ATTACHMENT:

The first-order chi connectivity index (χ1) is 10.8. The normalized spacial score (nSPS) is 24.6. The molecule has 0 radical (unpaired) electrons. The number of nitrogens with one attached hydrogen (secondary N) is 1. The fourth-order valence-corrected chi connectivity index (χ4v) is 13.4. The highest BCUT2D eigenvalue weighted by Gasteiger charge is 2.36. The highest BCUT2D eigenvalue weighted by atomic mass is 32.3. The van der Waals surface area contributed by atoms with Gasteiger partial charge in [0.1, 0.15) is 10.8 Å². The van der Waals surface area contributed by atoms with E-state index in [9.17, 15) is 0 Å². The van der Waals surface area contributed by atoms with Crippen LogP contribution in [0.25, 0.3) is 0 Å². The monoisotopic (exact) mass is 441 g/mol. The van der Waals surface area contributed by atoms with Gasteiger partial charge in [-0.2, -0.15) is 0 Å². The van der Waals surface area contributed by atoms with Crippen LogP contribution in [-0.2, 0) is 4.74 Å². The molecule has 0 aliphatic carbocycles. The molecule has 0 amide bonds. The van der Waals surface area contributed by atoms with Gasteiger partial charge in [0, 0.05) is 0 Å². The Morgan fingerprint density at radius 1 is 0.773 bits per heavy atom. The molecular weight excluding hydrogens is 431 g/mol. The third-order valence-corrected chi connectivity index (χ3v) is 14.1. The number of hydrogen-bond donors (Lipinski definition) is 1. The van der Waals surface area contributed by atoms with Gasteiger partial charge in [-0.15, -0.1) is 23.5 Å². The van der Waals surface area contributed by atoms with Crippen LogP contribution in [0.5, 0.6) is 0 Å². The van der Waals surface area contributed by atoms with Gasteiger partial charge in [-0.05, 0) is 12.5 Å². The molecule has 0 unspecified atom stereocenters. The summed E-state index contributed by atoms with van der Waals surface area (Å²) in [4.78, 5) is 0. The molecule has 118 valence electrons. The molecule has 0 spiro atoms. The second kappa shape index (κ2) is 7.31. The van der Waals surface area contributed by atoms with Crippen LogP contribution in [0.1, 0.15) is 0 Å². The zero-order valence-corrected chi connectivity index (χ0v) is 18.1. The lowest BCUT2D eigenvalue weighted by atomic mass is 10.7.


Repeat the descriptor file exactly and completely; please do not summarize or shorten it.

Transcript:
The first-order chi connectivity index (χ1) is 10.8. The normalized spacial score (nSPS) is 24.6. The molecule has 0 radical (unpaired) electrons. The number of nitrogens with one attached hydrogen (secondary N) is 1. The fourth-order valence-corrected chi connectivity index (χ4v) is 13.4. The highest BCUT2D eigenvalue weighted by Gasteiger charge is 2.36. The highest BCUT2D eigenvalue weighted by atomic mass is 32.3. The van der Waals surface area contributed by atoms with Gasteiger partial charge in [0.1, 0.15) is 10.8 Å². The van der Waals surface area contributed by atoms with E-state index in [9.17, 15) is 0 Å². The van der Waals surface area contributed by atoms with Crippen LogP contribution in [0.25, 0.3) is 0 Å². The monoisotopic (exact) mass is 441 g/mol. The van der Waals surface area contributed by atoms with Gasteiger partial charge in [-0.2, -0.15) is 0 Å². The van der Waals surface area contributed by atoms with Crippen LogP contribution in [-0.2, 0) is 4.74 Å². The molecule has 0 aliphatic carbocycles. The molecule has 0 amide bonds. The van der Waals surface area contributed by atoms with Gasteiger partial charge in [0, 0.05) is 0 Å². The Morgan fingerprint density at radius 1 is 0.773 bits per heavy atom. The molecular weight excluding hydrogens is 431 g/mol. The third-order valence-corrected chi connectivity index (χ3v) is 14.1. The number of hydrogen-bond donors (Lipinski definition) is 1. The van der Waals surface area contributed by atoms with Gasteiger partial charge in [-0.15, -0.1) is 23.5 Å². The van der Waals surface area contributed by atoms with Crippen LogP contribution in [0.5, 0.6) is 0 Å². The van der Waals surface area contributed by atoms with Gasteiger partial charge in [-0.05, 0) is 12.5 Å². The molecule has 0 unspecified atom stereocenters. The summed E-state index contributed by atoms with van der Waals surface area (Å²) in [4.78, 5) is 0. The molecule has 118 valence electrons. The molecule has 0 spiro atoms. The second kappa shape index (κ2) is 7.31. The van der Waals surface area contributed by atoms with Crippen LogP contribution in [0.1, 0.15) is 0 Å². The zero-order valence-corrected chi connectivity index (χ0v) is 18.1. The lowest BCUT2D eigenvalue weighted by atomic mass is 10.7.